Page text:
“Can’t say I’ve heard of something like it before,” Meraad says. “Never found a group of vashoth that was bigger than a couple with kids, or a merc company with three or four. What’s it like?”
“It’s nice! Our village is called Sataakost. The ones who grow up there usually learn Qunlat and Trade both, because some who live there barely speak trade at all, like my grandmother. She had a hard time learning it at all, and she was so happy to find somewhere she didn’t need to.”
“Ah,” says Tama, and switches to Qunlat. “It’s always nice to find someone who speaks it. I don’t miss the Qun, but knowing a language and never using it is like neglecting a limb.”
“You’d like your village, I think. I wouldn’t know because I’m not true grey, just grey, but some say that we keep the good things from home and make the rest better. We even have some traditions that are like the Qun, but different.”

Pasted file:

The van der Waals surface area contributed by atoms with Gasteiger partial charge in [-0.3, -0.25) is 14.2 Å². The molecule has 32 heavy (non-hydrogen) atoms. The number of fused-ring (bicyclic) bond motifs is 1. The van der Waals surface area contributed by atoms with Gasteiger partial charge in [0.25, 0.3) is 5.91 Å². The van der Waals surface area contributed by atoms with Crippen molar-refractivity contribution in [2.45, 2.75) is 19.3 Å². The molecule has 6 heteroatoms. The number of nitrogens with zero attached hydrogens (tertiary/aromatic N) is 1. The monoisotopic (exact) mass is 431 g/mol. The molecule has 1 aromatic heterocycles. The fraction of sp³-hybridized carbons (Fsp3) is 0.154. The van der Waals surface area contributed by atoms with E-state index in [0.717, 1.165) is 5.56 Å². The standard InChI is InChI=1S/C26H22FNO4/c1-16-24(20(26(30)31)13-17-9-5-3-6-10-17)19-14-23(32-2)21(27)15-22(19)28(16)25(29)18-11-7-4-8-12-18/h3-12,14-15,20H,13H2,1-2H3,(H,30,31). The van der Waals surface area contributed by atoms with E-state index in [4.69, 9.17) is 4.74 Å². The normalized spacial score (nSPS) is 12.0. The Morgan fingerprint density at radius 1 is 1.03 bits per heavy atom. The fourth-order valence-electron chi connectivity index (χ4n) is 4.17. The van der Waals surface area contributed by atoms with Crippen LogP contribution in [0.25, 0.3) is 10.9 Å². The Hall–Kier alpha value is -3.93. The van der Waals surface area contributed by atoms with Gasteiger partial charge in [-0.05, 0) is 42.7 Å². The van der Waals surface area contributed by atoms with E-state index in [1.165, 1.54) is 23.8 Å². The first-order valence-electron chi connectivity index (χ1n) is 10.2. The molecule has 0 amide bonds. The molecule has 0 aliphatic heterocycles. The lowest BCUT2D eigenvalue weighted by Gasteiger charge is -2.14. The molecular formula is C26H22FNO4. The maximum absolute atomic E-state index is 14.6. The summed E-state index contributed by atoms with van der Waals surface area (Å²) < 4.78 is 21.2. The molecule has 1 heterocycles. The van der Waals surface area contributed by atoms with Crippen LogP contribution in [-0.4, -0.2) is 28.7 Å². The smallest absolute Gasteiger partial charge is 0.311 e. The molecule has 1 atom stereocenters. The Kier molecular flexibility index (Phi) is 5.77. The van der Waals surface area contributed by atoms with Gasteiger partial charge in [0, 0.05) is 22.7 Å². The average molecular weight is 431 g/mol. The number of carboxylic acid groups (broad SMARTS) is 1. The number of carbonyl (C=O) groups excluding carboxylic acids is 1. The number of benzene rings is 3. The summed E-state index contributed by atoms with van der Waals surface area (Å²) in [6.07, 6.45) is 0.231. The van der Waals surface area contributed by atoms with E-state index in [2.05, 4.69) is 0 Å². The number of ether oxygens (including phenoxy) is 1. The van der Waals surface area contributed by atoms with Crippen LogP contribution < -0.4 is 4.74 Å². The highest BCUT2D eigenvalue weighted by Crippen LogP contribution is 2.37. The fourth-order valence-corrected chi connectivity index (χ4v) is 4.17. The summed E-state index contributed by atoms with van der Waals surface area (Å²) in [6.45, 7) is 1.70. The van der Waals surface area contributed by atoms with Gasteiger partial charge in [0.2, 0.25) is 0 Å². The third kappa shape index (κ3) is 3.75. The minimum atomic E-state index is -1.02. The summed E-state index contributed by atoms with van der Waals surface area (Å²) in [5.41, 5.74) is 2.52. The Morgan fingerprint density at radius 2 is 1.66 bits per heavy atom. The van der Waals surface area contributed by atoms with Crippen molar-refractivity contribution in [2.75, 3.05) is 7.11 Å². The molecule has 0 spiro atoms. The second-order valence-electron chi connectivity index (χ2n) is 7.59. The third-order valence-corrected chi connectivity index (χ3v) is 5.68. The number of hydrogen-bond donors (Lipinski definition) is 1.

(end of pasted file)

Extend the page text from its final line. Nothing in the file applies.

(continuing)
“Yes! Like this!” You indicate the red knot-work around your upper arm. “This is for good luck, so I remember where I’m from! Like a token. My parents all have one that says they are committed to each other. There’s also ones that are for mourning, and ones for celebration, when someone, uhh…” You switch back to Trade. “For when someone comes of age!”
“Using the traditional knot-work to represent… commitment? Romance? Forget what I said about ime-bas, this is what would make the Ariqun’s horns fall of from shock,” Tama snorts. “Talking to every vashoth who comes through the inn is a great thing and shit like this is why. Your next drink is on me, kid.”
The other mercenaries, you notice, moved on to other topics of conversation around you, leaving the three of you to your qunari-talk on your corner of the table. Wulf’s mentioning something about finishing a bar-fight using a wheel of cheese.